Prescription Drug Abuse Epidemic

Prescription Drug Abuse

Prescription Drug Abuse

Prescription drug abuse affects millions of Americans each year.  The cost to the country is substantial not only in terms of finances but in the number of lives lost.  There are several ways that prescription drug are abused.  Some involve obtaining prescriptions from multiple, buying the drugs illicitly off the street and taking them from the family medicine cabinet.  Sometimes it is legitimately prescribed and the patient simply becomes addicted, never realizing that the original pain has long since stopped being a real issue.

Even when prescription drugs are legitimately prescribed there is potential for abuse.  Many pain clinics offer little or no specialized oversight when prescribing opiates for pain.  This type of clinic is often referred to as a “pill mill”.  These pill mills exist outside the oversight of many states and doctors often right prescriptions with only a very minimal face to face consultation with the patient.

Prescription drug abuse is a growing problem in the United States and indeed in the world.  Over the last 10 years the number of drug induced deaths had almost doubled, according to a report released by the Centers for Disease Control ( CDC )in Atlanta.  That equates to 1 death every 19 min from unintentional drug overdose deaths.  The CDC is the organization normally responsible for declaring health disasters and infectious disease outbreaks, published a recent report certifying that prescription drug abuse has reached epidemic levels.

What Is An Epidemic?

Webster’s dictionary defines an epidemic as “affecting or tending to effect a disproportionately large number of individuals within a population, community, or region at the same time.” The CDC’s official definition of an epidemic is “The occurrence of more cases of disease than expected in a given area or among a specific group of people over a particular period of time.” Both definitions are pretty broad, but the fact they are being applied to a completely preventable situation should be cause for alarm.

Drug induced deaths have become the second leading cause on unintentional deaths in the United States.

Drug induced deaths have become the second leading cause on unintentional deaths in the United States.  Only car accidents claim more lives each year.  In 1999 there were 20,000 deaths attributed to drugs.  In 2007 that number had nearly doubled to 39,000.  While deaths attributed to illicit drugs has largely stayed the same the increase is being attributed mainly to prescription drug abuse.

While a definitive cause might be hard to define, the statistics suggest that the increase in overdose deaths is completely in line with prescription drug sales.   In one category of prescription drugs, painkillers, deaths grew by 296% while sales grew by 627%.  The trend shows a definite correlation between the sales of painkillers and the number of deaths.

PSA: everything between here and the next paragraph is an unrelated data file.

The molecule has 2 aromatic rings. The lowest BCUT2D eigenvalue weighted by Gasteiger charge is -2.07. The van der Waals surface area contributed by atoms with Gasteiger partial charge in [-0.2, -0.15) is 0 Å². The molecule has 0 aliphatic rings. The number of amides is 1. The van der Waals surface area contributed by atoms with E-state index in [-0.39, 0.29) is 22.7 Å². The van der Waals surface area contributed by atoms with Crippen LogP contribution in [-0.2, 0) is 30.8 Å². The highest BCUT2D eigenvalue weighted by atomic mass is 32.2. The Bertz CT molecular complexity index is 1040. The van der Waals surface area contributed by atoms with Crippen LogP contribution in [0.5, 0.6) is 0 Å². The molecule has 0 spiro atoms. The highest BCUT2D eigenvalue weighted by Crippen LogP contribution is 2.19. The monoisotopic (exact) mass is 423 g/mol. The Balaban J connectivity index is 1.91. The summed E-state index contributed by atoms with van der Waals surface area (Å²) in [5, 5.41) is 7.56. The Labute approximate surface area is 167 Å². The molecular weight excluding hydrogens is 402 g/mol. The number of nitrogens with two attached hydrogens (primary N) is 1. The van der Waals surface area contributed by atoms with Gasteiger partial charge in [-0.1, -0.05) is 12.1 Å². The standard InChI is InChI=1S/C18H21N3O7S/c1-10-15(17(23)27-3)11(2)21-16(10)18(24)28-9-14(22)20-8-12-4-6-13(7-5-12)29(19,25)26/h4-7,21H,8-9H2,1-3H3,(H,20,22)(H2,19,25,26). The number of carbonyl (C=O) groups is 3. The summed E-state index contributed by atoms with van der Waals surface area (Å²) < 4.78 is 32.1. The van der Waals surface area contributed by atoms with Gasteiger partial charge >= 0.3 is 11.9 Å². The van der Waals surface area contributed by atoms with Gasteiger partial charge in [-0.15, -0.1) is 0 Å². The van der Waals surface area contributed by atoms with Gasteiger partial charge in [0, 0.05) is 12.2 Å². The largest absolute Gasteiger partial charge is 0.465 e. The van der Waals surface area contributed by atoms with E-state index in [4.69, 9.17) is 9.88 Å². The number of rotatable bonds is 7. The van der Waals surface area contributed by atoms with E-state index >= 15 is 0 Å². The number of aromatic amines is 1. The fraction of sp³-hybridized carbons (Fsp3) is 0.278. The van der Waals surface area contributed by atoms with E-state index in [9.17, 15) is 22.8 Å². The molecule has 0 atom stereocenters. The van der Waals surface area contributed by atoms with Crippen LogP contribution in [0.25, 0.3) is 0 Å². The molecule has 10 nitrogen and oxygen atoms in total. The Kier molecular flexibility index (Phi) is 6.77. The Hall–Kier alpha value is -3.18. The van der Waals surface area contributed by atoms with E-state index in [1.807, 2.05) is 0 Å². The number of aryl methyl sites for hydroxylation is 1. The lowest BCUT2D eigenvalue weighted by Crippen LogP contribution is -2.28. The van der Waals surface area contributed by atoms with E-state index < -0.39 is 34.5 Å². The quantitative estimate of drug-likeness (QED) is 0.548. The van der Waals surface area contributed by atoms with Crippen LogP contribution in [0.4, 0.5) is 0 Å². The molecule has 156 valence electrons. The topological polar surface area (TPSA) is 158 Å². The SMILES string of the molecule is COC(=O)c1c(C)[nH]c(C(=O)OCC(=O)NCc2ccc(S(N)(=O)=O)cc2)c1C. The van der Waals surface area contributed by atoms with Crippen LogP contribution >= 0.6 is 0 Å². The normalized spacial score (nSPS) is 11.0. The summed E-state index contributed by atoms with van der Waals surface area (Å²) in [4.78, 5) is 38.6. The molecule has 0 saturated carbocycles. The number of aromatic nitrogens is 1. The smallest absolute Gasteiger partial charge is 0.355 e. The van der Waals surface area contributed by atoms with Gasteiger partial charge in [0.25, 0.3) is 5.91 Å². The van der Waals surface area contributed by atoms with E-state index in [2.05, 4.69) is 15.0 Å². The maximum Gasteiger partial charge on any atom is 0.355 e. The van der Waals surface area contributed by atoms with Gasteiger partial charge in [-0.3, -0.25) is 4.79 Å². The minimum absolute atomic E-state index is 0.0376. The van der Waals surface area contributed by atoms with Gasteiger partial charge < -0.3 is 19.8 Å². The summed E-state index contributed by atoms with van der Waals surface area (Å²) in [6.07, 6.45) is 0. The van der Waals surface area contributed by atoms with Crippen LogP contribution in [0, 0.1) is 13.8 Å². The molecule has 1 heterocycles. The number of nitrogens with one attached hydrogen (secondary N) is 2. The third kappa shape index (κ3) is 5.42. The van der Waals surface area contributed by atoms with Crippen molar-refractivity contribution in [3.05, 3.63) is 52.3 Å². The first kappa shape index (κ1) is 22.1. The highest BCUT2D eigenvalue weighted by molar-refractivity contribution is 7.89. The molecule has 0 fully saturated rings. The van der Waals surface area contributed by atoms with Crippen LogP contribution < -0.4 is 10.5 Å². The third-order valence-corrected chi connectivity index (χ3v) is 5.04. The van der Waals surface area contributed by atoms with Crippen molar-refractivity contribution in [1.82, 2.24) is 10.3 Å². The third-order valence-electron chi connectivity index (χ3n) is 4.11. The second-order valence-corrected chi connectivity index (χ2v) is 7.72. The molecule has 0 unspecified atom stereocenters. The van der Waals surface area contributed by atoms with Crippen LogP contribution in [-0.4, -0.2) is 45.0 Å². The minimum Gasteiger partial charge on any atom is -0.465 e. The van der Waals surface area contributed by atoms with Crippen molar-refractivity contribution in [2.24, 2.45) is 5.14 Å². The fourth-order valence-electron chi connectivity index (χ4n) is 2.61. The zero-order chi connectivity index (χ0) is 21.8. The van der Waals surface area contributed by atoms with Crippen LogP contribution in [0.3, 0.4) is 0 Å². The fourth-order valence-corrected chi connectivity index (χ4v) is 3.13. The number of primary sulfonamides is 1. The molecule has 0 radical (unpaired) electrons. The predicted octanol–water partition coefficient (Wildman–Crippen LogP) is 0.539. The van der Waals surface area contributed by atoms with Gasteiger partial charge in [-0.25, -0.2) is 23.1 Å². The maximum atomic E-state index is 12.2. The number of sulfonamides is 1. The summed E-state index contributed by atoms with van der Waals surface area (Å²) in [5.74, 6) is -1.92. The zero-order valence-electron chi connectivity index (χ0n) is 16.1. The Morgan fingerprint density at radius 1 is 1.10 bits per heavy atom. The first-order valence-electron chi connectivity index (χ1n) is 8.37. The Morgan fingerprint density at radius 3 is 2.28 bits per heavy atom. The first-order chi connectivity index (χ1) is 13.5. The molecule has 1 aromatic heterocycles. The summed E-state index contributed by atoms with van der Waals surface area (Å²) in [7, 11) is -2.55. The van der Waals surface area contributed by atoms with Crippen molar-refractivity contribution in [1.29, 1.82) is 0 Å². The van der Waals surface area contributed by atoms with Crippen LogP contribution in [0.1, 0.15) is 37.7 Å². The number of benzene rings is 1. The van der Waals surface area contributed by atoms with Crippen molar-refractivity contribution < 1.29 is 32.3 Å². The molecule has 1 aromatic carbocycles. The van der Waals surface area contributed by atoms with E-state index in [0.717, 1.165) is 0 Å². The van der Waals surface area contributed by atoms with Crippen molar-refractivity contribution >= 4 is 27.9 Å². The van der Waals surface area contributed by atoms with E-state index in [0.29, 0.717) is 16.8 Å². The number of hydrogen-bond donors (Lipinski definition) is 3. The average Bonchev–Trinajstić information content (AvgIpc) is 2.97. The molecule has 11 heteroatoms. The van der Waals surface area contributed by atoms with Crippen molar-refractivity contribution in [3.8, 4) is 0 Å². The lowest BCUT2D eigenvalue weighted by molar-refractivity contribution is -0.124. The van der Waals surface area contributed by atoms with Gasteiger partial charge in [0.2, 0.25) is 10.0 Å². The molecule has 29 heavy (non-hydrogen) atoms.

Marketing Of Prescription Drugs

Intense marketing and a resultant 150% rise in the numbers of prescriptions written has resulted in a growing number of people addicted to prescription drugs.

In a recent press conference Joseph A. Califano Jr., the National Center on Drug Addiction and Substance Abuse (CASA) at Columbia University’s director and president said:

“Aggressive marketing of controlled drugs to physicians . . . is designed to increase profits with little regard for abuse potential, Our nation is in the throes of an epidemic of controlled prescription drug abuse and addiction.”

The ease by which many Americans can get a prescription for powerful pain medications and psychiatric drugs is alarming.

Every night we are given the opportunity to diagnose ourselves by plopping down in front of the television and learning about various symptoms.  Of course, we have to double check with our doctor, but by the end of the commercial we perhaps hope our doctor is as wise as the pharmaceutical companies.


Restless legs, insomnia, obesity depression – these can all be fixed with a pill, apparently pretty easily.


With 770 billion dollars in yearly sales of pharmaceuticals, it is no wonder that some are going to wind up in the wrong places with deadly consequences.

The stats on all of this aren’t pretty and are difficult to fathom.  However there are two facts, which if not faced, will mean more suffering and more deaths.


  • If a person addicted to opiates does not get effective treatment, the chances are great that they will either adopt a lifelong addiction like methadone or overdose.  There is very little chance that they will get clean on their own.
  • If aggressive drug prevention and education, adequate to speak over the constant advertising of pharmaceuticals, is not provided the numbers of prescription drug abuser and addicts will only rise, as will the deaths.


Narconon tirelessly works on prevention measures while we work to save the lives of those already affected by prescription drug abuse.